Wired: the future just caught up with me
I’ve just read the second edition of David Rowan’s Wired magazine and he’ll no doubt rest a lot easier knowing I think it’s shaping up nicely. I didn’t dwell too much on the launch issue; I never do as they’re always too long in the making to represent real publishing.
Besides, it was hard to find. This month’s editorial puts that down to a sell-out, something I’ve done on all my launches. Hope it did but, even so, the truth is, no matter how much sway even major publishers have with the multiples, it’s hard to guarantee launches a good show in the independent newsagents.
I also wasn’t a fan of the original cover. I liked the fold-out image but the texture just irritated. But that’s just me. I’m the same with fabrics. Never could wear wool.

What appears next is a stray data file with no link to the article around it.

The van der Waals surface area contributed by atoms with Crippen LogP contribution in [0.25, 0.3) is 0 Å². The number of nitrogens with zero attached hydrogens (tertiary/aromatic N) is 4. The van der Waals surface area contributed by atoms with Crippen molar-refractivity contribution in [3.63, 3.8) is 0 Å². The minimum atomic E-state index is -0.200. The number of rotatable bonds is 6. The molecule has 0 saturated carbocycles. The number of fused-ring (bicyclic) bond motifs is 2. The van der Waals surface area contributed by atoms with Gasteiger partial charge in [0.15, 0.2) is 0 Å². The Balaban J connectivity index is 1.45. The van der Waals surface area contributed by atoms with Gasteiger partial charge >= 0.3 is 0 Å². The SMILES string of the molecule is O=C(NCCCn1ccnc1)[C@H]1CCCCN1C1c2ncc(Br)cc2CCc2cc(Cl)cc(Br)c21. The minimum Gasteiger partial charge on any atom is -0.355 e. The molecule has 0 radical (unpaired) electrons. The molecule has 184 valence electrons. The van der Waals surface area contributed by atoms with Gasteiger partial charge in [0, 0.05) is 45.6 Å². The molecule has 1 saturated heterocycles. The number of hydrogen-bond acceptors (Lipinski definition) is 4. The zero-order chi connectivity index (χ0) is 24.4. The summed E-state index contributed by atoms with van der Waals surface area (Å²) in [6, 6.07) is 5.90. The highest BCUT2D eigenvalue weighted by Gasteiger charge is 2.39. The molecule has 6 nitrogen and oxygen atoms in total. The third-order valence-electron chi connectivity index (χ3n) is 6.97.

Anyway, this month’s “proper” issue does itself serious credit. It’s well-presented, eclectic enough to move beyond the obvious niche market and nicely mixes the waiting room reads (How to read war and Peace in 34 seconds) with those requiring a decent hammock and a bit of peace and quiet ( Britain’s Internet censors, How the Web was almost brought down, World’s biggest diamond heist).
I did smile to myself when I read that he’d sent writers to India, Kenya, US, Sweden, Italy, Holland, St Kitts. Must be wonderful not to have me querying the cost of an overnight stay in Blackpool.
Private jokes aside, good editors build the best brands when they do it in their own image. This is a good example. Here’s a very exceptional editor; an intellectual having fun with a subject that fascinates him.
We just need to see it in a few more shops.
Otherwise, I’ll just have to get a subscription.